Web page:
Studies using positron emission tomography have shown that right dorsal premotor cortex activation is more important during out-of-phase bimanual movements compared to in-phase movements, also known as voluntary MM [104]. This points to a role for the dPMC in the nonmirroring process since it is recruited more prominently when asymmetrical movements are required compared to voluntary mirroring. The functional importance of the dPMC in the nonmirroring process was confirmed by an rTMS study where stimulation was applied over the right dPMC of healthy participants while performing a unilateral contraction of the left hand. It was shown that disruption of the right dPMC increased excitability of the CS projections from the left M1 to the right mirror hand. This was seen only if the left hand was performing a voluntary contraction [1]. This suggests that the right dPMC plays a role in the nonmirroring network responsible to the restriction of motor output in the right M1 when the left hand is performing a unilateral manual task. This idea was further supported by Giovannelli and colleagues [49], where they showed that low-frequency rTMS of the right dPMC enhances physiological mirroring in healthy adults. It should be noted that in both of these studies, stimulation of dPMC resulted in no overt MM, although slight motor overflow was present in the mirror hand. This suggests that the dPMC is part of a network of areas underlying nonmirroring transformations [1] that contribute in restricting the motor output to the hemisphere contralateral to the intended movement [1, 49].

3.2. Supplementary Motor Area

There is evidence suggesting a role for the supplementary motor area (SMA) in the nonmirroring cortical network since unilateral ablation of the SMA in monkeys produces long-lasting decreases in bimanual coordination, with greater effect if the lesion is located in SMA contralateral to the nondominant hand [105]. Additional lesion evidence comes from the report of a man who suffered an infarct to the right SMA and in which mirror movements were seen when writing and performing bimanual coordination tasks [103]. This suggested that the SMA was part of the nonmirroring transformation of motor programs which originated in the left hemisphere prior to execution by the right M1 of left hand movement [103]. Similarly impaired motor control was seen in three patients with unilateral ablation of the SMA to help control epilepsy, in which alternating movements were impaired in the hand needing reciprocal coordination [106]. Neuroimaging in healthy humans has also revealed greater activation of the SMA when bilateral, asymmetric movements are performed compared with symmetric movements, similarly to what is observed in dPMC [2, 104]. SMA involvement in nonmirroring transformations can also be seen anatomically since it projects bilaterally to M1 via the CC and reaches the PMC and the contralateral SMA [107]. In fact, M1 receives its major ipsilateral projection from the SMA [108]. The role of the SMA in motor control seems crucial since disturbances in bimanual coordination that include MM may be present in patients with SMA damage [103].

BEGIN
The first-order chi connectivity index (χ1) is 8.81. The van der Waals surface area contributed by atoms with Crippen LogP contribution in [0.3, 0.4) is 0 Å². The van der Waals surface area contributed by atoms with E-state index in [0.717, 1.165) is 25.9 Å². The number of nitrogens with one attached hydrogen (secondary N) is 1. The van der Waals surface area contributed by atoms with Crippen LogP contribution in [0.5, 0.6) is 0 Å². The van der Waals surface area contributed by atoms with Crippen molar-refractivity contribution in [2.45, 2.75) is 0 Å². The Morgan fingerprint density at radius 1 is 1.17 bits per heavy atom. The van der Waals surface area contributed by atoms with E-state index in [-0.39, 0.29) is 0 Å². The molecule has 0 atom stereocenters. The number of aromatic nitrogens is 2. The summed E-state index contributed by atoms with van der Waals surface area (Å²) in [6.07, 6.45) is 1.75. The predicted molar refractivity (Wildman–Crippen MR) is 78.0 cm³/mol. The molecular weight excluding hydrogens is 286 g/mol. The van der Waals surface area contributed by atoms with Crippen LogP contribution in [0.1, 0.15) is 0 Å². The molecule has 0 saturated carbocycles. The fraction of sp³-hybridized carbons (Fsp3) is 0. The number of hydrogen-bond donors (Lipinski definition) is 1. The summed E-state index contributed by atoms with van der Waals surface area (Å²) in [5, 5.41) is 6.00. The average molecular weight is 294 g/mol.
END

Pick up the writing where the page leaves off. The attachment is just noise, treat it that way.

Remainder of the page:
The idea that the nonmirroring program of motor control relies on a large neural network involving the dPMC and SMA is supported by studies using scalp movement-related cortical potentials (MRCP). It seems that both unilateral and bilateral voluntary movements are preceded by a premovement EEG potential called the Bereitschaftspotential (BP), which is a slow negativity, that is, bilaterally distributed over extensive areas of the scalp and that occurs approximatively two seconds before movement onset [109, 110]. With regards to hand movements, the main source of this “early” BP is believed be located in the bilateral SMA and lateral precentral gyrus [110], although some studies have reported higher amplitudes over the contralateral SMA [111]. This premovement activity suggests a role for the SMA in the preparation of upcoming movement and its bilateral presence, in addition to its connection to ipsilateral and contralateral M1 [108], which makes the SMA a perfect candidate for an integrative role in coordinating bimanual movements [112]. Following the early BP, there is an increase in its gradient approximatively 400 ms before movement onset, which exhibits a markedly different scalp distribution and is called Negative Slope (NS0) [113]. The NS0 originates in M1 and PMC and shows precise somatotopy [110, 111], and if it is bilaterally distributed during unilateral hand movements, rather than being predominantly contralateral, bilateral activation of M1 is present and may result in MM, probably through the lack of transcallosal inhibition [110]. Following contralateral NS0 is the motor potential (MP), which peaks concurrently with movement onset. The MP is localized in a restricted area of the contralateral scalp and is thought to reflect the activity of pyramidal tract neurons taking place in the contralateral M1 [110]. These findings are in agreement with the SMA playing a major role in the preparation of movement, since it is activated early during motor preparation and is bilaterally distributed. This bilateral activation is followed by restricted contralateral activations in PMC and M1, which in turn will give rise to strictly unilateral movements.